What do We Communicate to our Children?

I read two books this month aimed at vastly different audiences. One was The Secret Garden, a children’s book by Frances Hodgson Burnett published in 1911. The other was Eleanor Oliphant is Completely Fine, a book for adults written by Gail Honeyman and published in 2017.

Despite being written in different centuries and for different audiences there was one particular theme that ran through both of them. This was: neglectful parents and the effect that neglect can have on what children believe about themselves.

The main characters in The Secret Garden, Mary Lennox and Colin Craven, both have distant parents. Mary’s mother is a socialite who is too busy to bother with her daughter. When Mary’s parents both die, their absence makes little sentimental difference to the already lonely, emotionally stunted girl. Her cousin, Colin, is actually physically stunted because of his father’s neglect. After Colin’s mother dies Mr Craven withdraws from his son. Craven firmly believes that Colin will become a hunchback like himself and die young. Despite having nothing biologically wrong with him Colin appropriates his father’s beliefs and subsequently lives the miserable life of an invalid.

In Eleanor Oliphant is Completely Fine, main character Eleanor is likewise disregarded by a delinquent, powerful mother. Eleanor’s mother is in fact cruel and abusive, the full extent of which is gradually revealed as the book progresses. And into adulthood it is ‘Mummy’s’ voice in her own head that Eleanor simply can’t shake. A voice that constantly tells Eleanor she’s a bad, insipid, useless individual who will never amount to anything. Like Mary and Colin, Eleanor takes on board her parent’s beliefs about herself. And she becomes a friendless, tactless, emotionally immature person.

Happily, there is a positive resolution for all three characters. In each case it is the ministrations of friendship that launches a change. Much else could be said of both books and their tropes and themes. But having read them alongside each other this theme of parental influence on self-belief (or unbelief) is what stood out for me. The books are a sobering example of how parental treatment of, and communication with, our children can have such a powerful and material influence on who they become.

By Brenda Daniels

Arrival: A Delicately Told Story

Arrival’s blurb says this film is about “A linguist (Amy Adams) who is recruited by the military to assist in translating alien communications”. Okay, so just another take on aliens invading Earth, right? Wrong. Man’s interaction with the aliens is simply the vehicle to a much deeper story in this film. It’s a story about human love and suffering and knowing the future. Would we still choose a future we knew contained both love and suffering, is the question this beautiful, multi-layered movie poses.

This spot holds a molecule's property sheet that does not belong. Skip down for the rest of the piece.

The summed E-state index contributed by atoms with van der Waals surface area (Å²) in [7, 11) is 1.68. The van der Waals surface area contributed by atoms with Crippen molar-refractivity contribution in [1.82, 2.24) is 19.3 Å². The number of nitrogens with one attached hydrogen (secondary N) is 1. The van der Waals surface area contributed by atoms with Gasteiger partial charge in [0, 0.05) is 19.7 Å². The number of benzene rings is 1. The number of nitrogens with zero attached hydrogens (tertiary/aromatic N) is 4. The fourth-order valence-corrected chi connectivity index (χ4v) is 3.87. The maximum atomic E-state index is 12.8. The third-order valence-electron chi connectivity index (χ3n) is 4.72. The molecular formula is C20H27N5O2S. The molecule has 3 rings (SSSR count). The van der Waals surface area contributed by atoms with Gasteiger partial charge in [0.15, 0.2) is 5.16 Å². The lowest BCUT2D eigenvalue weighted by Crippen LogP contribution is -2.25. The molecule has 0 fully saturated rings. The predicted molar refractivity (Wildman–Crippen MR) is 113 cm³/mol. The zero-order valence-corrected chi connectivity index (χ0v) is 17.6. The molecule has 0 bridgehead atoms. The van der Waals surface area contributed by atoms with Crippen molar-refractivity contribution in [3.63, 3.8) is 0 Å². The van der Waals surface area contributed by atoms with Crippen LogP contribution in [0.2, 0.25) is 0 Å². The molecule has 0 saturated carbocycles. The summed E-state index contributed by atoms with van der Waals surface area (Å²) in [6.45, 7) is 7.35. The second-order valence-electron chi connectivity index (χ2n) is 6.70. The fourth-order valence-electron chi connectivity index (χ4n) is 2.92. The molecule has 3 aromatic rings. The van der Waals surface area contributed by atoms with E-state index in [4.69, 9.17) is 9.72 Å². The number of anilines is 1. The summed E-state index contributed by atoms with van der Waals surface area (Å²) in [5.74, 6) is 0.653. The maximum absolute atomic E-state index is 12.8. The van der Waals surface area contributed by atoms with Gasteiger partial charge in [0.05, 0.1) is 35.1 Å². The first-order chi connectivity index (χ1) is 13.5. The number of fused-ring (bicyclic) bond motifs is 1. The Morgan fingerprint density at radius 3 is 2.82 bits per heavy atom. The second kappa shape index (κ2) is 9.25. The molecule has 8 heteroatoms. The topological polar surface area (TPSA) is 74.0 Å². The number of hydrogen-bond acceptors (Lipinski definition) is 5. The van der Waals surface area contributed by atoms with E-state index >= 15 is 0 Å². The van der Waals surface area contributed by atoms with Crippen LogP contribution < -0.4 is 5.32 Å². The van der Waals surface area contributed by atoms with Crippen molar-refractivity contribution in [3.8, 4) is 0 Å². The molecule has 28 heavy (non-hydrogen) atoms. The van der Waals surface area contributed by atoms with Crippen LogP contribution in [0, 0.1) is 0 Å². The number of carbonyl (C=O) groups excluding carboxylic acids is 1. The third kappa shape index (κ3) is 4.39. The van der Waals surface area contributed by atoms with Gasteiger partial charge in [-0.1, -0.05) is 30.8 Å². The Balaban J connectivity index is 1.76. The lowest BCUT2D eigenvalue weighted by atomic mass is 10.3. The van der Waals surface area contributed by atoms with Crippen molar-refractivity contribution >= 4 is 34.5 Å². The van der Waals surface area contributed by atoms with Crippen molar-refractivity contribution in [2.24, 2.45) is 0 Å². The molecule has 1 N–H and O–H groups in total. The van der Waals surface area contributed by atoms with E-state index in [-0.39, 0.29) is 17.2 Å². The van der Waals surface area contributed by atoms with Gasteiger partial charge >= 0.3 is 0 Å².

Amy Adams in Arrival. Picture supplied by Ster Kinekor.

Amy Adams plays Dr Louise Banks who is hastily picked up by helicopter from outside her home and taken to the site of an alien arrival. On the way she meets the rest of the team. Among them is scientist, Ian Donnelly (Jeremy Renner), who brings his mathematical skills to the project. Banks is deployed as a linguist and together the pair meets face to face with the aliens. Named heptapods (they look like giant ten-legged spiders) by the specialists, the aliens communicate by squirting ink into strange patterns. Banks and Donnelly slowly begin to work out the aliens’ language and, in a race against other nations who are only too keen to obliterate the invaders, they eventually uncover the aliens’ reasons for coming to Earth.

As Banks participates in the work she has regular “visions” which tell us, the viewers, about her personal life. She lives alone and has endured the unimaginable suffering of losing a child. Somehow the visions and the alien interaction begin to merge revealing issues that relate to time travel and even quantum physics.

Arrival is a film with depth and it tells its story with delicacy and a melodic beauty. I highly recommend it.

Arrival opens at Ster Kinekor theatres in South Africa on 11 November 2016.